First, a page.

January, Winter, long
memories our hearts hold strong
beyond the human limits rising
all the spirits energizing
carrying us on
to another dawn
–Todd Cecilio @negativereturn
As we continue to promote the sciences and human space flight, the inborn desire to reach out and explore is in all of us. We, however, should not proceed towards the future of space exploration without keeping in our minds, and close to our hearts, the memory of those who have given their lives. The casualties suffered in manned space flight have led to the changes that would ensure the safety of the ones who would follow in their very same footsteps. With the understanding and acceptance of the immense risk involved, the dedication of the astronauts who paid the ultimate price cannot be forgotten.
Jan 27th, 1967–Apollo I
The Mission was given the designation Apollo I, in honor of Gus Grissom, Ed White, and Roger Chaffee, pioneers who lost their lives in a fire that ignited in the Command Module mounted on the Saturn 1B, during a routine test. After this tragedy, critical design modifications and safety protocols were implemented that would allow the lofty visions of the Apollo program to become a reality. Despite the loss the Apollo I astronauts, their legacy lived on in the successes of the Apollo missions that were to come. The foundation that would demonstrate the potential of manned space flight was born.
Jan 28th, 1986—Challenger, STS-51L
By 1986, the novelty and excitement brought about by NASA’s new transport system had not yet faded among the public and the media, and fifty missions that preceded what would have been STS-51, had suggested that the shuttle design was safe and robust. All eyes were turned to the sky when tragedy struck, and this image has likely been burned into the memories of all those who are old enough to remember. The failure of an o-ring in one of the solid rocket boosters is well known to be the cause for the loss of the shuttle and crew. Human innovation is not perfect. In this case, the lesson is the same. Trust must be granted in the face of disaster, for design flaws to be corrected, and for the ability to proceed towards the future with confidence in our space program.
The crew of STS-51L:
Francis R. Scobee, Commander
Michael J. Smith, Pilot
Judith A. Resnik, Mission Specialist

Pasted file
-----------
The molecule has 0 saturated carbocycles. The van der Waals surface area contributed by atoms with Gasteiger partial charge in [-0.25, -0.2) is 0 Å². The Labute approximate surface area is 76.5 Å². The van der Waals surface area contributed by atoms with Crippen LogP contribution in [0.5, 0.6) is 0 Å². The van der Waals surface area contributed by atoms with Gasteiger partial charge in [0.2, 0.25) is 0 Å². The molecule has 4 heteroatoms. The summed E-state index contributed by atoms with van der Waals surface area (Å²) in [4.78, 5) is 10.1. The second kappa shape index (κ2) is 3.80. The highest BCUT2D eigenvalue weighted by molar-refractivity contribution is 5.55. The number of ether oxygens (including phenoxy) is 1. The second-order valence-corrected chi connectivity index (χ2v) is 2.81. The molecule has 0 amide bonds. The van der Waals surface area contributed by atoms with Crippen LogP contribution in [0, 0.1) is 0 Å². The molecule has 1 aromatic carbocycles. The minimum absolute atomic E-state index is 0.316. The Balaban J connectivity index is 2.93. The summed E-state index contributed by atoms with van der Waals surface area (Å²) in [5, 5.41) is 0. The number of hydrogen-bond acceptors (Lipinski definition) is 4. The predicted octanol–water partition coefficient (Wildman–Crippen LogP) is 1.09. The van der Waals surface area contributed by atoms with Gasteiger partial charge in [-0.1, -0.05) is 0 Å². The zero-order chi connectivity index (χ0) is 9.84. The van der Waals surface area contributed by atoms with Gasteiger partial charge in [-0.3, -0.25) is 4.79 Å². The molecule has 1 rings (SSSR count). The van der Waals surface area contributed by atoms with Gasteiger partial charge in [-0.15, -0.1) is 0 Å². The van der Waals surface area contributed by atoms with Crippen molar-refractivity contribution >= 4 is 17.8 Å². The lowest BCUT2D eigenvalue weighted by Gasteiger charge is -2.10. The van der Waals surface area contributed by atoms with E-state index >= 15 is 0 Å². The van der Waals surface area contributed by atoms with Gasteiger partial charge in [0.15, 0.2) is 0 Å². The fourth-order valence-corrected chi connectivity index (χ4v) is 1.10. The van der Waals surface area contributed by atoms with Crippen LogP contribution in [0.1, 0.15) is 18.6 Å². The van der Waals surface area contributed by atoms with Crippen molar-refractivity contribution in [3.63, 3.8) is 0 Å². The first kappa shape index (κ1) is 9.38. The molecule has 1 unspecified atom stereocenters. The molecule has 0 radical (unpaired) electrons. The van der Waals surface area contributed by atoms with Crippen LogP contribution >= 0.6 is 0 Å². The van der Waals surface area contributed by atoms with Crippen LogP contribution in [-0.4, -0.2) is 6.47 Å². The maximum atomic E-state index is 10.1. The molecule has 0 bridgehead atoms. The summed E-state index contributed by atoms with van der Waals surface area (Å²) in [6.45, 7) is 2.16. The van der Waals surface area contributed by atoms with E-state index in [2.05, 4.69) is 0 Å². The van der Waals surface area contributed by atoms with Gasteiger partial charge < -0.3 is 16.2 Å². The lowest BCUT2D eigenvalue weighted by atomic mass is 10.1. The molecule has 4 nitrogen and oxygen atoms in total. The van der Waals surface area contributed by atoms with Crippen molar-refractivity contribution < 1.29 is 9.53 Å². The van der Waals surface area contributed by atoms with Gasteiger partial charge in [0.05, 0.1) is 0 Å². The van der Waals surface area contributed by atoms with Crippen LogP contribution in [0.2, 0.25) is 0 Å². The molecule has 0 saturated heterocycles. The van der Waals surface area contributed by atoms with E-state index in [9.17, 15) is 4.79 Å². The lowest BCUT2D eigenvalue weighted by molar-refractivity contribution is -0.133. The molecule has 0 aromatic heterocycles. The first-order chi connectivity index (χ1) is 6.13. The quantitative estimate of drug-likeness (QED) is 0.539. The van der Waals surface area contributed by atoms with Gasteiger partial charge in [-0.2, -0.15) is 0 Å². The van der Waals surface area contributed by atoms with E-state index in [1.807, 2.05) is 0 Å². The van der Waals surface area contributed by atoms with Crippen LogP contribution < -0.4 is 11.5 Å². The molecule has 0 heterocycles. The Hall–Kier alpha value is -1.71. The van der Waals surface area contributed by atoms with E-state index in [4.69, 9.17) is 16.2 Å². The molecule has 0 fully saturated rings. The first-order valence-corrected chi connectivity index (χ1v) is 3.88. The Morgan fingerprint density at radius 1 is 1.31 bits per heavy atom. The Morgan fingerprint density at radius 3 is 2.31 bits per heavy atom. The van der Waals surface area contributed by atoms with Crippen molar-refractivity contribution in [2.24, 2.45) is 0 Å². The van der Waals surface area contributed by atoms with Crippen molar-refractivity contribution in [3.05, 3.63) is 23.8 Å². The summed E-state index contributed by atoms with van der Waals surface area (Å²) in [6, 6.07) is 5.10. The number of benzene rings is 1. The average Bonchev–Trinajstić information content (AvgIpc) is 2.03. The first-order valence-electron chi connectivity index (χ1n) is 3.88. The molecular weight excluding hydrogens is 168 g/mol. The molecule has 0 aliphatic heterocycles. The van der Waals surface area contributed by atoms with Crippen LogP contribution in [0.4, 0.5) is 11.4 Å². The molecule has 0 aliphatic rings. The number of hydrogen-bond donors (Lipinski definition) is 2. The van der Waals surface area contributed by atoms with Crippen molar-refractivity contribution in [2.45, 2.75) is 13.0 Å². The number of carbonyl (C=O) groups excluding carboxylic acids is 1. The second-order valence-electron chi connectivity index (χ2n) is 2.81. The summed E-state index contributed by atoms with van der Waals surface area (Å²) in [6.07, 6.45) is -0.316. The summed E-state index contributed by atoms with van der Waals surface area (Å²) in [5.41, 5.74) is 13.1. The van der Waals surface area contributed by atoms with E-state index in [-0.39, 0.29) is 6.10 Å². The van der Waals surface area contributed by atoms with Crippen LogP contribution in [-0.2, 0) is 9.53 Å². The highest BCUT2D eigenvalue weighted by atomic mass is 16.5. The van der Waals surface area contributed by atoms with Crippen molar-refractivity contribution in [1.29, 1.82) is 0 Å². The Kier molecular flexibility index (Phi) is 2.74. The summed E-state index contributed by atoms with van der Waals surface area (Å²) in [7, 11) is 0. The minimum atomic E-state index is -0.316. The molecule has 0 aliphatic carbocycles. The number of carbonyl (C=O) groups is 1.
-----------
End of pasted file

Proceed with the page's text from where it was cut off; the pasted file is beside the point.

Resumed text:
Ellison S. Onizuka, Mission Specialist
Ronald E. McNair, Mission Specialist
Gregory B. Jarvis, Payload Specialist
Sharon Christa McAuliffe, Payload Specialist
Feb 1st, 2003—Columbia, STS-107
The ability to for-see all danger that lies ahead will always remain unattainable. Countless forces beyond our control can act at any time, making a seemingly routine event result in an unimaginable outcome, as was the case with STS-107. The catastrophic loss of Columbia and crew, due to a breach in the shuttles heat shield during reentry, proves how fragile we are in the hands of nature.
The crew of STS-107:
Rick D. Husband, Commander
William C. McCool, Pilot
Michael P. Anderson, Payload Commander
David M. Brown, Mission Specialist 1
Kalpana Chawla, Mission Specialist 2
Laurel Blair Salton Clark, Mission Specialist 4
Ilan Ramon, Payload Specialist 1
The endurance of the shuttle program has allowed for advances in manned space flight that otherwise would not have been possible. We have set up base camp in low-earth orbit, proving that humans can remain healthy and live comfortably, released from the magnetic confines of our home planet.
Our potential lies in plain view, beyond our beautiful glowing sphere, with a deep gaze into the vast blackness of space. With each new step we make in future space exploration, it is important to remember that the steps have been steep at times. Tribute must be paid to the individuals who have, and still do, put their lives at risk, enabling us to push the envelope and achieve the impossible.